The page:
By Eric H. Smith
To view this article as it appeared in PCT magazine, please click here.
Why bother doing a light profile? Simply put, by reducing the attractiveness of a facility to night-flying insects, PMPs can drastically reduce product contamination problems created by insect presence and can help protect the customer’s brand. A more extensive protection strategy, which becomes important closer to the building(s), involves employing good exclusion methods and harvesting those insects that do manage to get inside before they cause a problem — but these are full article topics in themselves.
The three most common long-distance attractants to insects are odor (production odor, sanitation odors), exterior lights and the structure’s physical properties (size, shape, color). Once insects get closer to the facility, the availability of moisture, food and harborage become important.
As the warmer weather of spring arrives, it also brings with it night-flying insects that are attracted to a facility’s lights. Conducting a light-profile inspection is done after sunset. Go outside and slowly walk around the building, looking for where lights are positioned, the color of light produced and any light escaping from inside the building to the outside.
To ensure your customer’s facility isn’t a magnet to swarms of night-flying insects, here are nine light management tips you can implement around your facility to make your facility less of a nighttime attraction.
1. What kind of night lights are present?
- Any kind of white light (including fluorescent, incandescent, mercury vapor, halogen and LED) should not be used within 50 feet of the building. Printing a night-time Google map of the facility can be informative for an overall perspective.
- The best kind of lights to use on the facility’s exterior are high-pressure sodium lights, which are the least attractive to insects. This includes lighting the grounds around a facility, which can be done by mounting these less attractive high-pressure sodium vapor lights on stand-alone poles.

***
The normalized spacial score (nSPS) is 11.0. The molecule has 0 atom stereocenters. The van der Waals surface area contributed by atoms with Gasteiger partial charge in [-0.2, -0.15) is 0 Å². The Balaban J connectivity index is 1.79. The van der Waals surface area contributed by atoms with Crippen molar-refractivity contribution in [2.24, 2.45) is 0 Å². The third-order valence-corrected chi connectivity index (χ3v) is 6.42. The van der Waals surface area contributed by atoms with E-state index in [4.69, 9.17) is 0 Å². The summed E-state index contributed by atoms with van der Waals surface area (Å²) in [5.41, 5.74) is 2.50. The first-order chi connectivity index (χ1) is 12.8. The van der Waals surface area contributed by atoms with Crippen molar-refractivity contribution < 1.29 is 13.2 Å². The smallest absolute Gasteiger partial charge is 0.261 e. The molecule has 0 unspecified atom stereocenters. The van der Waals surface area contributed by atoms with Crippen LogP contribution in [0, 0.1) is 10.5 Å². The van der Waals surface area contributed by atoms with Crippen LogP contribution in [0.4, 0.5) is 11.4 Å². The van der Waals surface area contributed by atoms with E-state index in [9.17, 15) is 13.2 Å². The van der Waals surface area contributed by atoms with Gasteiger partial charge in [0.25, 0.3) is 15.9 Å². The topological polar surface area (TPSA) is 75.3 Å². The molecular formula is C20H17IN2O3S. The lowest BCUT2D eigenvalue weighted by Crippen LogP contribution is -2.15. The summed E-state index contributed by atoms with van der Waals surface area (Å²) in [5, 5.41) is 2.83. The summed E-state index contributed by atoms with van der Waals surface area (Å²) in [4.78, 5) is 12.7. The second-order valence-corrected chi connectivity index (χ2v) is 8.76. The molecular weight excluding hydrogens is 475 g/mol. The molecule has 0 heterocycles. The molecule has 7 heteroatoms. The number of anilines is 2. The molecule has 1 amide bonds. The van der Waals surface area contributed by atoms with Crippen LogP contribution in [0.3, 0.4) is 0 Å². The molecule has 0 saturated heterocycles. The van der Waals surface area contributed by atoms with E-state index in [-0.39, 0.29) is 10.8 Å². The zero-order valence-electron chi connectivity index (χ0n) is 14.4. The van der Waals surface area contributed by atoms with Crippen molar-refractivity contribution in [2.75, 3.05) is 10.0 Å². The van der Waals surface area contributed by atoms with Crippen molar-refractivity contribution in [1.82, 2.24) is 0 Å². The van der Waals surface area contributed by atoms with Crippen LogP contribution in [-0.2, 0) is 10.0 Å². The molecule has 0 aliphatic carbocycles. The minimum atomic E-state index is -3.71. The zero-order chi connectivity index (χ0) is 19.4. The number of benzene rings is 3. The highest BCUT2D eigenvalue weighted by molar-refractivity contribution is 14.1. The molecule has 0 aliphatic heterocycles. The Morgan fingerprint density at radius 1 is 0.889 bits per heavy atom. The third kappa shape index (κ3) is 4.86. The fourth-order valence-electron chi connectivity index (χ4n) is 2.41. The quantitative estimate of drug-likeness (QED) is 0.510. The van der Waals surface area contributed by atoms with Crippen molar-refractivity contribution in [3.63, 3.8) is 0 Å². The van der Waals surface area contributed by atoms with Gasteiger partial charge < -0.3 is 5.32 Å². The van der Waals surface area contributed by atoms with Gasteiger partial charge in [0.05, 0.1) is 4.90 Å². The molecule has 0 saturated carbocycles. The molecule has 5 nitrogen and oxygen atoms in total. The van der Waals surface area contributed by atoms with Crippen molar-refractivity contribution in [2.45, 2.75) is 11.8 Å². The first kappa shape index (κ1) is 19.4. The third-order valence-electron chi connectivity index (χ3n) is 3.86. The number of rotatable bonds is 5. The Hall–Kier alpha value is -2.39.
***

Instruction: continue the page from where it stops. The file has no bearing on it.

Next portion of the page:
- If flood lights are needed to illuminate a sign, relocate the sign away from the building (at least 50 feet away from the building if possible).
- Many people choose to use mercury vapor lights because they are less expensive to buy than sodium vapor lights. However, while sodium vapor lights do cost more per light, they are actually cheaper to run. So, you will reach a break-even point on the cost.
2. Think safety first. For safety and security reasons, lights must be mounted in high-travel entrance areas, especially ones that have steps. In such situations, the best solution is to mount a sodium vapor light on the building on the hinged side of the door so that it will shine on the area where people walk.
3. Eliminate escaping white light. Keep white light from escaping from inside the building, since all white light attracts insects.
- Inspect each outside door and add or repair weather seals to stop the light from coming out.
- Inspect the boots on dock doors. Repair or replace damaged boots, and seal any holes in adjacent walls.
- Repair or replace damaged dock doors.
- Dock door levelers. The floor-level side brushes should be in good repair.